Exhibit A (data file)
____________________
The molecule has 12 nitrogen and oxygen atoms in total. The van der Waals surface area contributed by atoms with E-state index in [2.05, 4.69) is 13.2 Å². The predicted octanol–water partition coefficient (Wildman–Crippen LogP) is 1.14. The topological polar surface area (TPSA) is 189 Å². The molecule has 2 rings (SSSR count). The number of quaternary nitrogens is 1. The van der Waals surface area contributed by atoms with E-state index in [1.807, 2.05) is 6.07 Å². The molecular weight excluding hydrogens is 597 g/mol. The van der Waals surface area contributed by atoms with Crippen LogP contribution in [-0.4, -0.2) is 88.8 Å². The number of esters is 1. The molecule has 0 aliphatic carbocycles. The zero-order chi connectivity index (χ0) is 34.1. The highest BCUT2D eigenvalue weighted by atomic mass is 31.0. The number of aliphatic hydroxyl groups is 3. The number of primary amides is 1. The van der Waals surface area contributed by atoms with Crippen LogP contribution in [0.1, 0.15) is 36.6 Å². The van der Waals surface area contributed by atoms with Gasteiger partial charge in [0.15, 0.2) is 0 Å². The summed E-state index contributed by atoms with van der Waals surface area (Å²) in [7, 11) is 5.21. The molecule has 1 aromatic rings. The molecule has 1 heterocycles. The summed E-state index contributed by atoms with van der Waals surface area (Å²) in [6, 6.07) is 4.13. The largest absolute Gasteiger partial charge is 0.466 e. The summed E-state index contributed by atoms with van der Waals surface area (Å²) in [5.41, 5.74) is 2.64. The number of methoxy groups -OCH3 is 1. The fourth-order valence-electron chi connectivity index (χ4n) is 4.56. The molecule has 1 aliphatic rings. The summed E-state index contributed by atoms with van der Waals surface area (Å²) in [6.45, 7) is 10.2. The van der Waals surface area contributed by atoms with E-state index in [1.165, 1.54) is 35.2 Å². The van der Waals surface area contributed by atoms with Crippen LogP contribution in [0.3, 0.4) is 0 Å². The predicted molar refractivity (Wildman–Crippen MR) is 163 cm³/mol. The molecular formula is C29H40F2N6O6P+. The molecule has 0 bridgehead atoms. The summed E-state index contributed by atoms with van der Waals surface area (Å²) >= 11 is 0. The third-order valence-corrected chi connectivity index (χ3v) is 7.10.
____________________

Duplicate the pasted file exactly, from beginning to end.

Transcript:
The molecule has 12 nitrogen and oxygen atoms in total. The van der Waals surface area contributed by atoms with E-state index in [2.05, 4.69) is 13.2 Å². The predicted octanol–water partition coefficient (Wildman–Crippen LogP) is 1.14. The topological polar surface area (TPSA) is 189 Å². The molecule has 2 rings (SSSR count). The number of quaternary nitrogens is 1. The van der Waals surface area contributed by atoms with E-state index in [1.807, 2.05) is 6.07 Å². The molecular weight excluding hydrogens is 597 g/mol. The van der Waals surface area contributed by atoms with Crippen LogP contribution in [-0.4, -0.2) is 88.8 Å². The number of esters is 1. The molecule has 0 aliphatic carbocycles. The zero-order chi connectivity index (χ0) is 34.1. The highest BCUT2D eigenvalue weighted by atomic mass is 31.0. The number of aliphatic hydroxyl groups is 3. The number of primary amides is 1. The van der Waals surface area contributed by atoms with Crippen LogP contribution in [0.1, 0.15) is 36.6 Å². The van der Waals surface area contributed by atoms with Gasteiger partial charge in [0.15, 0.2) is 0 Å². The summed E-state index contributed by atoms with van der Waals surface area (Å²) in [7, 11) is 5.21. The molecule has 1 aromatic rings. The molecule has 1 heterocycles. The summed E-state index contributed by atoms with van der Waals surface area (Å²) in [6, 6.07) is 4.13. The largest absolute Gasteiger partial charge is 0.466 e. The summed E-state index contributed by atoms with van der Waals surface area (Å²) in [5.41, 5.74) is 2.64. The number of methoxy groups -OCH3 is 1. The fourth-order valence-electron chi connectivity index (χ4n) is 4.56. The molecule has 1 aliphatic rings. The summed E-state index contributed by atoms with van der Waals surface area (Å²) in [6.45, 7) is 10.2. The van der Waals surface area contributed by atoms with E-state index in [1.165, 1.54) is 35.2 Å². The van der Waals surface area contributed by atoms with Crippen LogP contribution in [0.3, 0.4) is 0 Å². The predicted molar refractivity (Wildman–Crippen MR) is 163 cm³/mol. The molecular formula is C29H40F2N6O6P+. The molecule has 0 bridgehead atoms. The summed E-state index contributed by atoms with van der Waals surface area (Å²) >= 11 is 0. The third-order valence-corrected chi connectivity index (χ3v) is 7.10.